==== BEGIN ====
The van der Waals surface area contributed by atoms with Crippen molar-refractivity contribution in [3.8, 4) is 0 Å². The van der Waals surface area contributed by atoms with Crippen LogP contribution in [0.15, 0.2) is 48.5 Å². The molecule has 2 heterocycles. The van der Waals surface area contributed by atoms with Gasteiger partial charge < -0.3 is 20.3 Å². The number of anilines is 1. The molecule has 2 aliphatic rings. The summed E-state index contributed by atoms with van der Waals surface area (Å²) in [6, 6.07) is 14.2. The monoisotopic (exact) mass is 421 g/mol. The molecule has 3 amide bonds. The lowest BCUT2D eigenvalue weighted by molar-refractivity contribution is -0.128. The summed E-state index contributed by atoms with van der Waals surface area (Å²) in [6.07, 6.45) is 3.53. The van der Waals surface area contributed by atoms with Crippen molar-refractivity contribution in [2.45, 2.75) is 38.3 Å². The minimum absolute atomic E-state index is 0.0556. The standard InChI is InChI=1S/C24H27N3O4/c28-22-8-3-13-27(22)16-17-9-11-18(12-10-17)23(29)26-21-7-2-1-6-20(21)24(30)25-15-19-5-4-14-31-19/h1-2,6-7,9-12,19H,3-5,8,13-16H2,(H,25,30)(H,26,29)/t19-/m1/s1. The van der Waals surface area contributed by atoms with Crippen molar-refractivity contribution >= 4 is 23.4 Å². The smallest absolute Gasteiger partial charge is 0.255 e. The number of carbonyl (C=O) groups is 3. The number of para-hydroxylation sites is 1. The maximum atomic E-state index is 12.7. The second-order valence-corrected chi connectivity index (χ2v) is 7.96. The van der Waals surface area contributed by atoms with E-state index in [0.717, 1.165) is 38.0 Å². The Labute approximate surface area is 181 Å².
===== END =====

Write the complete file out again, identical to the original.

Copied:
The van der Waals surface area contributed by atoms with Crippen molar-refractivity contribution in [3.8, 4) is 0 Å². The van der Waals surface area contributed by atoms with Crippen LogP contribution in [0.15, 0.2) is 48.5 Å². The molecule has 2 heterocycles. The van der Waals surface area contributed by atoms with Gasteiger partial charge < -0.3 is 20.3 Å². The number of anilines is 1. The molecule has 2 aliphatic rings. The summed E-state index contributed by atoms with van der Waals surface area (Å²) in [6, 6.07) is 14.2. The monoisotopic (exact) mass is 421 g/mol. The molecule has 3 amide bonds. The lowest BCUT2D eigenvalue weighted by molar-refractivity contribution is -0.128. The summed E-state index contributed by atoms with van der Waals surface area (Å²) in [6.07, 6.45) is 3.53. The van der Waals surface area contributed by atoms with Crippen molar-refractivity contribution in [2.45, 2.75) is 38.3 Å². The minimum absolute atomic E-state index is 0.0556. The standard InChI is InChI=1S/C24H27N3O4/c28-22-8-3-13-27(22)16-17-9-11-18(12-10-17)23(29)26-21-7-2-1-6-20(21)24(30)25-15-19-5-4-14-31-19/h1-2,6-7,9-12,19H,3-5,8,13-16H2,(H,25,30)(H,26,29)/t19-/m1/s1. The van der Waals surface area contributed by atoms with Crippen molar-refractivity contribution >= 4 is 23.4 Å². The smallest absolute Gasteiger partial charge is 0.255 e. The number of carbonyl (C=O) groups is 3. The number of para-hydroxylation sites is 1. The maximum atomic E-state index is 12.7. The second-order valence-corrected chi connectivity index (χ2v) is 7.96. The van der Waals surface area contributed by atoms with E-state index in [0.717, 1.165) is 38.0 Å². The Labute approximate surface area is 181 Å².